It was Remembrance Sunday at the weekend. The sense of pride and honour I have in laying a wreath at the town’s War Memorial is very strong, and something which I take incredibly seriously. This is the one date in the annual calendar where I would simply refuse to do anything else. Come what may, I want to honour the men and women from Hartlepool who have lost their lives and who are protecting our liberty and freedom even today.
I think it is particularly important that children are made aware of the men and women who made the ultimate sacrifice for their country, which is why I took my own children along to the service. With the conflicts in Syria, Iraq, Afghanistan and elsewhere constantly in the news, I believe that young people today are acutely aware of what Remembrance Sunday means in a way that is not abstract, but seems very real to them.
The ceremony which takes place on the Saturday morning in the military area within Stranton Cemetery, organised by the Royal Air Force Association and its Secretary Ian Fraser, a great man and proud veteran who has served in some of this country’s biggest conflicts in the last 30 years, grows in importance with each passing year. A key part of the ceremony, rightly in my opinion, is the importance of children – to ensure that the next generation also remembers and respects. Standing in the military cemetery with my own children, it never fails to shock me how young some of the fallen – 17 or 18 years’ old, some of those brave lads were.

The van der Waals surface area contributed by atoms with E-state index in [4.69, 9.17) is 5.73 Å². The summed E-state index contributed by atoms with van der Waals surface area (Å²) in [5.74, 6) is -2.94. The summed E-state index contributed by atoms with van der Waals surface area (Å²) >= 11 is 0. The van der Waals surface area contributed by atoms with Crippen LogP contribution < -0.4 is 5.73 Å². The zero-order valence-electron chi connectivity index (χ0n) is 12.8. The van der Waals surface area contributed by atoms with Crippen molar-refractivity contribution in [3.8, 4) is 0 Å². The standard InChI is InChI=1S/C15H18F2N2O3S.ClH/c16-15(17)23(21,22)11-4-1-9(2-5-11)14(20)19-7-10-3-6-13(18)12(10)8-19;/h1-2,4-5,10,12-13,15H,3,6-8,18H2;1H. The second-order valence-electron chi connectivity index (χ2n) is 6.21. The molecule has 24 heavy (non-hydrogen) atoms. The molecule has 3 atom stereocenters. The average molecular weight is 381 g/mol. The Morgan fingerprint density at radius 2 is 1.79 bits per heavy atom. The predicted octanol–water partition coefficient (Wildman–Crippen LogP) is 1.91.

And, as I age and my children grow up, my thoughts naturally turn from a feeling that these lads were close to my age, to a horrible realisation that many of those who fell were younger than my eldest children. During the ceremony I read out the beautiful poem “In Flanders Fields” Lieutenant-Colonel John McCrae, one of the most popular and quoted poems from the War. It is said that during the conflict soldiers took encouragement from it as a statement of their duty to those who had died.
The climax of Remembrance weekend is of course Sunday, and I was proud to lay a wreath on behalf of the town. The crowd was respectful and the tone and mood were correct; we should never glorify war, but we should admire the bravery and sacrifice that were made. I thought that the town demonstrated real admirable character during the service.
Remembrance Sunday is often looking to the past and commemorating the fallen in conflicts long since over. This year we have also remembered the centenary of the Battle of the Somme, a devastating battle in World War I in which 19,240 British soldiers were killed on the first day: 1 July, 1916. The Allies had bombarded German lines for seven days with over one million shells, but this made little difference to the well defended German trenches and during the 141 days of the battle we advanced seven miles at a cost of 420,000 British dead.
We should never forget the sacrifice of these young men and what they stood and fell for. But there are families in Hartlepool and across the country who today are tragically having to come to terms with the loss of a loved son or daughter. There are children who will never see their dad. I think it is often the present, and not only the past, that people look to when they attend a ceremony on Remembrance Sunday or observe the silence. It is a tiny way in which we can say thank you to those who have fallen while serving their country.